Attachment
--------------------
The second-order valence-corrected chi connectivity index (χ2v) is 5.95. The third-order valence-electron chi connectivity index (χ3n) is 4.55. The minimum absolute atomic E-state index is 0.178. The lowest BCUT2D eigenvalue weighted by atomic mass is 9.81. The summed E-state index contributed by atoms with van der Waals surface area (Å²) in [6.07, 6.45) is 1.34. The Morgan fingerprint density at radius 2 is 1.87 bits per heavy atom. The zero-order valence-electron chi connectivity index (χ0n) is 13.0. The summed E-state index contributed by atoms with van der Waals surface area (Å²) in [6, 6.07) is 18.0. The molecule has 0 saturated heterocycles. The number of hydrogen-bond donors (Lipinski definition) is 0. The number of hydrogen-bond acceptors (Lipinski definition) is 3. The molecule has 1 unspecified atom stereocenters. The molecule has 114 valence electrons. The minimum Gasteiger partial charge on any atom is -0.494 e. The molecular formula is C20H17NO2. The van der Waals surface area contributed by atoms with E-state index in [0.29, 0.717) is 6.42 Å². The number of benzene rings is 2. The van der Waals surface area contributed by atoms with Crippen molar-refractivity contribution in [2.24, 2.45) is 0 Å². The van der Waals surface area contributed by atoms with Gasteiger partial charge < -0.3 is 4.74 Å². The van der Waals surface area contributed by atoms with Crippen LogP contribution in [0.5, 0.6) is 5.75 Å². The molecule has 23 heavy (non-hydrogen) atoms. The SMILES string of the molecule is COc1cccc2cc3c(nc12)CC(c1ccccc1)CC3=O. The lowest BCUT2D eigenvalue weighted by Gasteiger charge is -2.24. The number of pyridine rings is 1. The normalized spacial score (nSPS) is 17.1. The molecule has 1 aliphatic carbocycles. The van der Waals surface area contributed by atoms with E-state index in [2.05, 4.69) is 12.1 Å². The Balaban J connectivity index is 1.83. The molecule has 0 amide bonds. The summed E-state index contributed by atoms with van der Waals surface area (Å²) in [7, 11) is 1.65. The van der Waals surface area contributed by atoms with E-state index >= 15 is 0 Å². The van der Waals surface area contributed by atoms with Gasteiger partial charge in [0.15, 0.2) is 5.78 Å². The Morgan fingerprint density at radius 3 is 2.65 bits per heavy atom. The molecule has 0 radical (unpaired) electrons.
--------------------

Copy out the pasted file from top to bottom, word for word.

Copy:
The second-order valence-corrected chi connectivity index (χ2v) is 5.95. The third-order valence-electron chi connectivity index (χ3n) is 4.55. The minimum absolute atomic E-state index is 0.178. The lowest BCUT2D eigenvalue weighted by atomic mass is 9.81. The summed E-state index contributed by atoms with van der Waals surface area (Å²) in [6.07, 6.45) is 1.34. The Morgan fingerprint density at radius 2 is 1.87 bits per heavy atom. The zero-order valence-electron chi connectivity index (χ0n) is 13.0. The summed E-state index contributed by atoms with van der Waals surface area (Å²) in [6, 6.07) is 18.0. The molecule has 0 saturated heterocycles. The number of hydrogen-bond donors (Lipinski definition) is 0. The number of hydrogen-bond acceptors (Lipinski definition) is 3. The molecule has 1 unspecified atom stereocenters. The molecule has 114 valence electrons. The minimum Gasteiger partial charge on any atom is -0.494 e. The molecular formula is C20H17NO2. The van der Waals surface area contributed by atoms with E-state index in [0.29, 0.717) is 6.42 Å². The number of benzene rings is 2. The van der Waals surface area contributed by atoms with Crippen molar-refractivity contribution in [2.24, 2.45) is 0 Å². The van der Waals surface area contributed by atoms with Gasteiger partial charge < -0.3 is 4.74 Å². The van der Waals surface area contributed by atoms with Crippen LogP contribution in [0.5, 0.6) is 5.75 Å². The molecule has 23 heavy (non-hydrogen) atoms. The SMILES string of the molecule is COc1cccc2cc3c(nc12)CC(c1ccccc1)CC3=O. The lowest BCUT2D eigenvalue weighted by Gasteiger charge is -2.24. The number of pyridine rings is 1. The normalized spacial score (nSPS) is 17.1. The molecule has 1 aliphatic carbocycles. The van der Waals surface area contributed by atoms with E-state index in [2.05, 4.69) is 12.1 Å². The Balaban J connectivity index is 1.83. The molecule has 0 amide bonds. The summed E-state index contributed by atoms with van der Waals surface area (Å²) in [7, 11) is 1.65. The van der Waals surface area contributed by atoms with E-state index >= 15 is 0 Å². The van der Waals surface area contributed by atoms with Gasteiger partial charge in [0.15, 0.2) is 5.78 Å². The Morgan fingerprint density at radius 3 is 2.65 bits per heavy atom. The molecule has 0 radical (unpaired) electrons.